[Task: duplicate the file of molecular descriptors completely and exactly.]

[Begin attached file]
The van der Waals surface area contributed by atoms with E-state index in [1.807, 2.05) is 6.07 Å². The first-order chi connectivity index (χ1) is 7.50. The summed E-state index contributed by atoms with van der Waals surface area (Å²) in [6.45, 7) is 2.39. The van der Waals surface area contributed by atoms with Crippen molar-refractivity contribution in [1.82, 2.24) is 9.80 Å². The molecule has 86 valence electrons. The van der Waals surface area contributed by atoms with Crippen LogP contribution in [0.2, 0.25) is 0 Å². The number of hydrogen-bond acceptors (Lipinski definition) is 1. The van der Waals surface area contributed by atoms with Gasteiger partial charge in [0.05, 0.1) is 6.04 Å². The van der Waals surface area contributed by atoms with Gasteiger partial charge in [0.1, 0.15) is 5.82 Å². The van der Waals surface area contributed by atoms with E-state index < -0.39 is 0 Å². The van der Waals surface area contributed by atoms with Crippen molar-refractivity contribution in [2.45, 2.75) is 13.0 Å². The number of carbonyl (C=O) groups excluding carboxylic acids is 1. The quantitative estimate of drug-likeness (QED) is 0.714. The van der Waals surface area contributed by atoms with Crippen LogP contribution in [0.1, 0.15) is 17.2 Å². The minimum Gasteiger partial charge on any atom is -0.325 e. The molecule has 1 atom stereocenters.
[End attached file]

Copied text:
The van der Waals surface area contributed by atoms with E-state index in [1.807, 2.05) is 6.07 Å². The first-order chi connectivity index (χ1) is 7.50. The summed E-state index contributed by atoms with van der Waals surface area (Å²) in [6.45, 7) is 2.39. The van der Waals surface area contributed by atoms with Crippen molar-refractivity contribution in [1.82, 2.24) is 9.80 Å². The molecule has 86 valence electrons. The van der Waals surface area contributed by atoms with Crippen LogP contribution in [0.2, 0.25) is 0 Å². The number of hydrogen-bond acceptors (Lipinski definition) is 1. The van der Waals surface area contributed by atoms with Gasteiger partial charge in [0.05, 0.1) is 6.04 Å². The van der Waals surface area contributed by atoms with Gasteiger partial charge in [0.1, 0.15) is 5.82 Å². The van der Waals surface area contributed by atoms with E-state index < -0.39 is 0 Å². The van der Waals surface area contributed by atoms with Crippen molar-refractivity contribution in [2.45, 2.75) is 13.0 Å². The number of carbonyl (C=O) groups excluding carboxylic acids is 1. The quantitative estimate of drug-likeness (QED) is 0.714. The van der Waals surface area contributed by atoms with Crippen LogP contribution in [0.1, 0.15) is 17.2 Å². The minimum Gasteiger partial charge on any atom is -0.325 e. The molecule has 1 atom stereocenters.